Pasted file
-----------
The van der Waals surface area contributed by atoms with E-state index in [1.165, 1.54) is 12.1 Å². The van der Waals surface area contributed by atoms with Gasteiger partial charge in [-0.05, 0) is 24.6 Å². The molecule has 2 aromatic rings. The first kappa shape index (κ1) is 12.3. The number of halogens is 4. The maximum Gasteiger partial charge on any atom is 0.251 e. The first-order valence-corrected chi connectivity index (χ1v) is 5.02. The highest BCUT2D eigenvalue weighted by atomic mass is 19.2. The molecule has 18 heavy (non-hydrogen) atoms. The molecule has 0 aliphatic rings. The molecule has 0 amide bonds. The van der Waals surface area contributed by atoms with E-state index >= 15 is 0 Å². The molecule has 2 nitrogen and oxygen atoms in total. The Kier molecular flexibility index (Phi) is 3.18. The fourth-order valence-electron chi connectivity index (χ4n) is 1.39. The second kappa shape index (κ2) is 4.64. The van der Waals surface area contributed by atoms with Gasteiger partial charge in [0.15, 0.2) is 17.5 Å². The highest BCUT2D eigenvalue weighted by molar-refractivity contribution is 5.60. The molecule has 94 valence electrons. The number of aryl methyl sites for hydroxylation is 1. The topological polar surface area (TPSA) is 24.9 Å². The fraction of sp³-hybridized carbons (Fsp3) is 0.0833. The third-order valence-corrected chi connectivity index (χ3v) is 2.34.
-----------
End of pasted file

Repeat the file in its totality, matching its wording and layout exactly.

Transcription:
The van der Waals surface area contributed by atoms with E-state index in [1.165, 1.54) is 12.1 Å². The van der Waals surface area contributed by atoms with Gasteiger partial charge in [-0.05, 0) is 24.6 Å². The molecule has 2 aromatic rings. The first kappa shape index (κ1) is 12.3. The number of halogens is 4. The maximum Gasteiger partial charge on any atom is 0.251 e. The first-order valence-corrected chi connectivity index (χ1v) is 5.02. The highest BCUT2D eigenvalue weighted by atomic mass is 19.2. The molecule has 18 heavy (non-hydrogen) atoms. The molecule has 0 aliphatic rings. The molecule has 0 amide bonds. The van der Waals surface area contributed by atoms with E-state index >= 15 is 0 Å². The molecule has 2 nitrogen and oxygen atoms in total. The Kier molecular flexibility index (Phi) is 3.18. The fourth-order valence-electron chi connectivity index (χ4n) is 1.39. The second kappa shape index (κ2) is 4.64. The van der Waals surface area contributed by atoms with Gasteiger partial charge in [0.15, 0.2) is 17.5 Å². The highest BCUT2D eigenvalue weighted by molar-refractivity contribution is 5.60. The molecule has 94 valence electrons. The number of aryl methyl sites for hydroxylation is 1. The topological polar surface area (TPSA) is 24.9 Å². The fraction of sp³-hybridized carbons (Fsp3) is 0.0833. The third-order valence-corrected chi connectivity index (χ3v) is 2.34.